Talk about economics or the constitution, social security or the family, and they seem formidably informed, open-minded people. Often they are involved in local politics, or charities, or struggling businesses. We in the liberal press tend to sneer about them and patronise them; but they know more about the world than most journalists do - this one included.
These may seem points against the Conservatives but they apply to the other parties, too. There have been numerous clever jokes, well made rhetorical patterns and good news clips over the past three weeks from Labour, the Liberal Democrats and the SNP. But I do not think I have heard a single speech that really attempted to engage in a difficult, complicated debate, argue aloud and send the audience away thinking harder than when they came in.
Colleagues, who have been coming to party conferences for longer than the decade I have, say that in the Fifties and Sixties leading politicians felt it part of their duty to educate conferences. If so, it has been forgotten. Conferences now seem to diminish almost anyone who comes into contact with them.
They perform other functions. They get politicians on to the news, though the deluge of announcements and speechifying means most of what happens is not seen by the voters. They give the press a chance to judge the direction and morale of the parties; to find that the 1995 conference season has been excellent for Labour and less good, though not disastrous, for the Tories, is worth knowing. They kick-start the political year, help settle strategies, bind the party together, allow contacts to be made and friendships to be renewed.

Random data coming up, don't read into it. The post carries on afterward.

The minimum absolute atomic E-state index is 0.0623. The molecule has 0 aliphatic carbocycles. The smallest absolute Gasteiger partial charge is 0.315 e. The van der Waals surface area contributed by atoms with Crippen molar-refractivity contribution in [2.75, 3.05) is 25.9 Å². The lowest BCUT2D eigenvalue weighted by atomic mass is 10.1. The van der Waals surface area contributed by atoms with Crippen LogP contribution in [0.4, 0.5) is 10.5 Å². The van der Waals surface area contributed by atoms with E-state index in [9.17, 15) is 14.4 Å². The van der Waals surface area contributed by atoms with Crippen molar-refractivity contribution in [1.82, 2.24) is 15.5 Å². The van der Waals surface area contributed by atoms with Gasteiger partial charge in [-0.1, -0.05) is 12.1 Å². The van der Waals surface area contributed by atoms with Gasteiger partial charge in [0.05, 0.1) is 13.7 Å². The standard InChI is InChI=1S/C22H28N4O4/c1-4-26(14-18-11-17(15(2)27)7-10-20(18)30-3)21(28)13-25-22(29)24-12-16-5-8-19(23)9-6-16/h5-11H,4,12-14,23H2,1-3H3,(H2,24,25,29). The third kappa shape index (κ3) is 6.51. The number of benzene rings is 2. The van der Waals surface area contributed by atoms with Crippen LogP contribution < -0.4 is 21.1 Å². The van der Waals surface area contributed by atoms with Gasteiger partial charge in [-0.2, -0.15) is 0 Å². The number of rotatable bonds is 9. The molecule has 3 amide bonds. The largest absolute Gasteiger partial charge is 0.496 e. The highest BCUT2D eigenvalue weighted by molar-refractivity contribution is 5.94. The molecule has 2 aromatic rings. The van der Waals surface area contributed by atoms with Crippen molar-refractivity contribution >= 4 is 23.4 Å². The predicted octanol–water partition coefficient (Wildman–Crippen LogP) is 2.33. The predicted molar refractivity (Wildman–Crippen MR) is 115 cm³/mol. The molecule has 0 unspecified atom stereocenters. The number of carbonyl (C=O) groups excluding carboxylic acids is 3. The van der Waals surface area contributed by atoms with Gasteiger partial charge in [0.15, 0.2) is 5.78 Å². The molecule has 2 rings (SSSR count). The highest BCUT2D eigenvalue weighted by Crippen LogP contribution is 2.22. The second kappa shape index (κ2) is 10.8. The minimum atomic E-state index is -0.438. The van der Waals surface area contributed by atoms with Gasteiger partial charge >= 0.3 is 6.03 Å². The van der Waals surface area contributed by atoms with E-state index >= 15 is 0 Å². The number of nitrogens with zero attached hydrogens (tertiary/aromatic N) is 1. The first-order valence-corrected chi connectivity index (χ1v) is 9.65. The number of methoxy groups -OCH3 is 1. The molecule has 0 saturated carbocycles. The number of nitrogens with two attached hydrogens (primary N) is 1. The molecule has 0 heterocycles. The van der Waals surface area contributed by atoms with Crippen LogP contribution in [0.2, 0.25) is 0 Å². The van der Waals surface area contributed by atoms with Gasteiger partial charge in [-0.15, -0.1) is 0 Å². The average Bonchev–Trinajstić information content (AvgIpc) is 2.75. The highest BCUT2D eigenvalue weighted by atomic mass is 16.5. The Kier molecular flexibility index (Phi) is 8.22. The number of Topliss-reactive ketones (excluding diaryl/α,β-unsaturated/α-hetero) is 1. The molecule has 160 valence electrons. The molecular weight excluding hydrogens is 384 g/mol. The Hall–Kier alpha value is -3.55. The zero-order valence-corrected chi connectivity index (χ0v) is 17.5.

They force ministers and shadow ministers to meet and talk to the humbler people who work for them in the country. They enable ambitious, young, unknown people to grab the national spotlight. They have glorious moments of real drama. They are surrounded by amiable dinners and jolly parties. For all those reasons, it would be ridiculous to be against party conferences as such.
This is, rather, a bleat from the sidelines, a plea for politicians to rethink their attitude to these awful seaside weeks. The rhetorical tricks and phoney gimmicks of what are regarded as "good" conference speeches seem increasingly stale. They convey an impression of ministers and shadow ministers who are ignorant of their people, who feel that unless they keep it cheap and simple they will not be heard. It is not true. There is a hunger for seriousness.
Who will deliver it? Well, there is one politician who has already made a refreshing un-speech, pleading for grown-up politics and sounding in public just like his private self.
He said a year ago he wanted "no windy rhetoric, no facile phrases, no pious cliches, no shallow simplification, no mock-honest, mock-familiar, ad-man's speak" and he derided "the glib phrases, the soundbites, the ritual conflicts" which obsess the political elite but bore normal people milling about elsewhere. That was John Major, speaking in Bournemouth last year. But in Blackpool, this year, we have had little else. He, too, has had to sit and grin through a sea of rubbish. When he performs today, I think we should judge him by his own good words.Reuse content